Saturday, December 19, 2009

Tree Ranching instead of Tree Farming...

Plantation Eucalytus pellita
One of the practical problems associated with tropical tree plantations is tree maintenance and value enhancement. Though not official terms, I like to call the act of planting trees and letting them grow tree farming. However, to really maximize one's opportunities with tropical trees requires a more hands on, diligent approach, something I call tree ranching. This secondary approach is much like a rancher looking after the calves in a herd, it requires that a lot of tender loving care is directed towards each tree in the plantation. In contrast, tree farmers take a "let it be", let nature take it's coarse approach. The difference between the two can cause a sigificant impact on the bottom line over a 10 year period.

Plantation nursery getting prepped
Tree ranching includes the following actions for maximizing returns on investment: (1) using tractors and deep ploughs to loosen the soil before planting, as tropical trees set deep roots, (2) liming the soil to balance pH and to soften it for planting, (3) applying boron for healthy tree growth, and (4) fertilizing as required. In the nursery, tree ranching starts with (5) the use of certified, climate adapted seeds, not just any seeds one happens to get at liquidation world, and (6) the use of misting sprays as opposed to large drops or heavy sprays that may damage seedlings. (7) Seeds are sprouted before being transplanted into planting bags, allowing for early deletion of poor quality seedlings, meaning that once planted there is a very high rate of survival and a healthy plantation.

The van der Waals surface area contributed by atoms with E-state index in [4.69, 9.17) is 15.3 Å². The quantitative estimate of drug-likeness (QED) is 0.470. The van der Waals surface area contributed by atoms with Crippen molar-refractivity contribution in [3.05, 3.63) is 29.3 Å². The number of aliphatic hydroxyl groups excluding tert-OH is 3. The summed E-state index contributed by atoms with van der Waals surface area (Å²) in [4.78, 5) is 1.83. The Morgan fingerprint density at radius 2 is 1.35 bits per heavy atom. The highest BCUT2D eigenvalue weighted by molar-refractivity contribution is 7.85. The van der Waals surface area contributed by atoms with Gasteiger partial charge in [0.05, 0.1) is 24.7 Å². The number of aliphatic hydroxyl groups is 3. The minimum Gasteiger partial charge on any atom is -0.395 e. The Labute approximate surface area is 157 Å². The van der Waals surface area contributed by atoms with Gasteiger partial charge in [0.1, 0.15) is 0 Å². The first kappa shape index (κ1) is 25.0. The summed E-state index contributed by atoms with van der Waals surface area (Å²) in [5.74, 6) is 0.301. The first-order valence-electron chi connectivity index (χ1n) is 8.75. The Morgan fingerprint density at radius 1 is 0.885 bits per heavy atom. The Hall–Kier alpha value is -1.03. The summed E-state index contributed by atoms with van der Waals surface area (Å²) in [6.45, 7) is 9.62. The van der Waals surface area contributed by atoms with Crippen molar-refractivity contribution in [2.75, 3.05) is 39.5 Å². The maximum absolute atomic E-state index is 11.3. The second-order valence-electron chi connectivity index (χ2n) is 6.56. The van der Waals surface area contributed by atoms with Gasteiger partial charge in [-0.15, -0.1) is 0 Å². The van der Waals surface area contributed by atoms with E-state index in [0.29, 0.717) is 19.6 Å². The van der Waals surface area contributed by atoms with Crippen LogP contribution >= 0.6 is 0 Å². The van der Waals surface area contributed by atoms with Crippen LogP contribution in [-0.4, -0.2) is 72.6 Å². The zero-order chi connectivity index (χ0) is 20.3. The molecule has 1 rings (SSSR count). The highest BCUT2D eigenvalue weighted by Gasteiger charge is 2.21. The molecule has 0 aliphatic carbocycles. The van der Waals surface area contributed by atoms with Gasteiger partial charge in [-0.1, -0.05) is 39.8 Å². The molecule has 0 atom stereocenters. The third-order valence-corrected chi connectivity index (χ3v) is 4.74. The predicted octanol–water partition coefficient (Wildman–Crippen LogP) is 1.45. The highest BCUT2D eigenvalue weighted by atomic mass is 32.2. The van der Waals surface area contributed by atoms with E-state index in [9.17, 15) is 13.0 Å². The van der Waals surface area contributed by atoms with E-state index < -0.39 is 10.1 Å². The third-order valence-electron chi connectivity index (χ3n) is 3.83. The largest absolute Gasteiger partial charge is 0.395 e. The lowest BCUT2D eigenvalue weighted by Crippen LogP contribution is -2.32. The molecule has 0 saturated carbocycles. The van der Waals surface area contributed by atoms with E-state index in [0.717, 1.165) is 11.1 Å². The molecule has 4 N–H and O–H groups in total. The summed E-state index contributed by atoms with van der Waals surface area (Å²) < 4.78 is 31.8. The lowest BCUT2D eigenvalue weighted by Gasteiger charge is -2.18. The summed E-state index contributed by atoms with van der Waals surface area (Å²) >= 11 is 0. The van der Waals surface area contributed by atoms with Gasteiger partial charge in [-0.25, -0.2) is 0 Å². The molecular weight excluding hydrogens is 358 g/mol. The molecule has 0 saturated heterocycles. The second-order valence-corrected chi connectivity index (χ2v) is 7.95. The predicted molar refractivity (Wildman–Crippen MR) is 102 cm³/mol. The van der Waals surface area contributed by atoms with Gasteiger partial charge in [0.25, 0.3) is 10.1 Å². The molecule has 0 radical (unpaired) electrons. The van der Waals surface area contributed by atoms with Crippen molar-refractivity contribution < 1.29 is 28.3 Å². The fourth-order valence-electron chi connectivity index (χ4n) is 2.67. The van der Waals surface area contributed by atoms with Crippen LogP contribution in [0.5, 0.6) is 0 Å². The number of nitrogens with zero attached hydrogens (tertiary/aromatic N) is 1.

Pre-pruning Acacia mangium
As the trees grow, (8) some species require pruning in their first year of growth. Acacia mangium, much like teak, needs to have all secondary branches pruned within 10 to 12 months of planting, so that only the principal stem is left. This allows the tree to grow with a nice trunk that isn't full of knots, greatly improving the value of the wood at harvest. Some species, like Eucalyptus pellita, do not require pruning as they grow naturally with a tall, knotless trunk. (9) A foreman inspects every tree in the plantation at least once a month, and if (10) a tree is leaning or crooked ropes or cords can be applied to try and straighten it. Inspection also allows other problems to be identified early, (11) including pests or disease, or trees that (12) have fallen or are affecting the growth of others. All of these points are just a small sampling of what it means to be a tree rancher for better profits and more valuable wood. Please visit Amazonia Reforestation at to find out how you can help with our tree ranching efforts.


  1. Tree ranching includes the following actions for maximizing returns on investment: (1) tree nursery
    using tractors and deep ploughs to loosen the soil before planting

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